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Interview Extra: Sophia Myles

14 September 2010   |   Written by David Collins

Sophia Myles plays Beth Bailey, a new agent in the returning BBC1 spy drama Spooks. Here, she tells us more about her character, and reflects on how her time in Hollywood inspired her to take a year off to go backpacking.

Is your character based on a real-life person?
Yes, and in her youth, she was a rebel — she’d been expelled from a couple of private schools. So after she completed the MI6 course, she decided she didn’t want to work in such a heavily regulated bureaucracy. Instead of working for Her Majesty’s Government, she decided to pursue a private area of investigation. So she went first to Columbia, but the majority of her career was in the Middle East, and by the age of 27, she was a shareholder in a private company worth just over £1m and had 600 people working beneath her, the majority of which were ex-SAS soldiers.

She sounds like quite a formidable woman?
I think she felt comfortable in this world because her father was a brigadier and I think her grandfather worked in military intelligence. But I never thought anyone could have seen so much death by the age of 30. I asked her how she deals with stress, and she said, ‘I run 11km every morning before breakfast.’

Does Beth clash with the rest of the Spooks’ team?
Lucas [Richard Armitage] doesn’t like her at the beginning — he’s not sure who she is, because she’s been making a lot of money in the private sector. I don’t know if you know, but in MI5 you’ll be lucky if you make £25,000. But she doesn’t care, and she’s not threatened by any of them.

Who are her allies?
She ends up living with Ruth at the beginning, they’re in a flat share. And she’s friendly with Dimitri, played by Max Brown. They’re like the two new kids at school, having a giggle at the back of the classroom. Beth is massively professional, but she also has a great sense of humour. I think she’s forcing them all to lighten up. She’ll make inappropriate jokes.

Does your character have any romance? Is there a spark with Dimitri, for instance?
At the moment it’s more of a brother and sister type of thing. She strikes me as the kind of character who knows that getting involved with people at work would be rather unprofessional. I don’t know if she has a love life outside of work. It’s the first time I’ve done a part that hasn’t involved romance or sex. So it’s lovely, because it’s just about the woman — not in relationship to a man.

What’s her relationship like with Harry [Peter Firth]?
At this point, there’s a mutual respect. I sense it might develop into a father-daughter scenario. I’m not quite sure where they’re going with that.

Hermione Norris [who played Ros] used to say she got very good at running in high heels. Is that going to be the same for you?
No, because I ran in high heels for two years in America [for vampire drama Moonlight]. So after chronic back problems as a result, I said to them, ‘If I’ve got to run, then the shoes need to be flat.’ But I wear high heels on the Grid, to add a little glamour.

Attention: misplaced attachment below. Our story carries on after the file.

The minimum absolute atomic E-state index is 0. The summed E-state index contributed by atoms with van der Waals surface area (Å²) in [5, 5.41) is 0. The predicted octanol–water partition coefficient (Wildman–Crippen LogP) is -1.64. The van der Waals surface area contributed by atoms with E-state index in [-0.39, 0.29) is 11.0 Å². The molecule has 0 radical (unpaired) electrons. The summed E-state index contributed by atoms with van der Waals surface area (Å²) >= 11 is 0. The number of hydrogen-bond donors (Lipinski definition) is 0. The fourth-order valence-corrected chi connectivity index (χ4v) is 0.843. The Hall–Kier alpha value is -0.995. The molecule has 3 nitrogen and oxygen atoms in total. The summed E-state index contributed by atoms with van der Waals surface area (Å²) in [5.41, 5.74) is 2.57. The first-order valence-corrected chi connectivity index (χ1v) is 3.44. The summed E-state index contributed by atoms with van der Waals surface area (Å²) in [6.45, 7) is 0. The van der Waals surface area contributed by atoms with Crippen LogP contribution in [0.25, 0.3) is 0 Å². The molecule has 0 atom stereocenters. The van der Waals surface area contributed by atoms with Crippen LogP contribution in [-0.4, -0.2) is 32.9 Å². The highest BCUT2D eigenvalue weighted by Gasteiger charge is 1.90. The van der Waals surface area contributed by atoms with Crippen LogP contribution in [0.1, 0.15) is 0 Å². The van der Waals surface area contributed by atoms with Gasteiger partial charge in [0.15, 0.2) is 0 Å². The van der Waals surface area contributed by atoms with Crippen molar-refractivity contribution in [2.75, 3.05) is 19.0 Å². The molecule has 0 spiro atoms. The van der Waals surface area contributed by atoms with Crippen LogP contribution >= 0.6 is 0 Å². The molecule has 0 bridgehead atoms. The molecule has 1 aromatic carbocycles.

How did you feel when you got the part?
On the day I heard about it, a really spooky thing happened. I went to the theatre to see a friend of mine in a play at the Royal Court in London. In the play was Rupert Penry-Jones, and then in the bar afterwards, I met Keeley Hawes and Hermione Norris. Then I’m in the cab on the way back and I get an email saying, ‘Would you be interested in Spooks?’ and I thought, ‘I don’t have a choice.’

Have you filmed a lot of stunts?
I run, I shoot. Beth’s quite aggressive, and she’ll take on a man without any fear. I’ve grabbed a couple of guys by the throat, especially when they question my integrity. But I hate guns. The only thing that bothers me, quite often in TV and film, is when there are acts of violence, but the emotional repercussions aren’t addressed. I would hate to be making guns or death look cool, because neither of them are.

How do you feel about your career now?
Really happy, and thrilled to be working in the UK. Last year, I took a year off. It was an interesting experience. I’d always had the Hollywood dream, and I finally got there and ticked every material aspiration box I had on my list — work at the studio, make the money, have the car, have the house. But I suddenly realized there was still something inside me that wasn’t fulfilled, so I took a year out, packed a backpack and went to Thailand on my own. It was the most liberating and amazing thing I’ve done.

So when you were living the Hollywood dream, was it not what you were expecting?
Don’t get me wrong, I had an absolutely amazing time. But like I said, I realized that there was a fundamental spiritual part of myself that had been completely disconnected. And Hollywood is probably one of the most material and egocentric places on Earth, so I just wanted to go and explore. I’d go back to work in Hollywood in a flash, but I don’t know if I’d live there.

What sort of spy would you make?
I think I’d be rubbish. I show my emotions and feelings — maybe too freely. I’m not very good at pretending, and I don’t think I’d be a good enough liar. It’s different when you’re acting, someone has written the stuff for you. But if I had to improvise, I’d fall to pieces.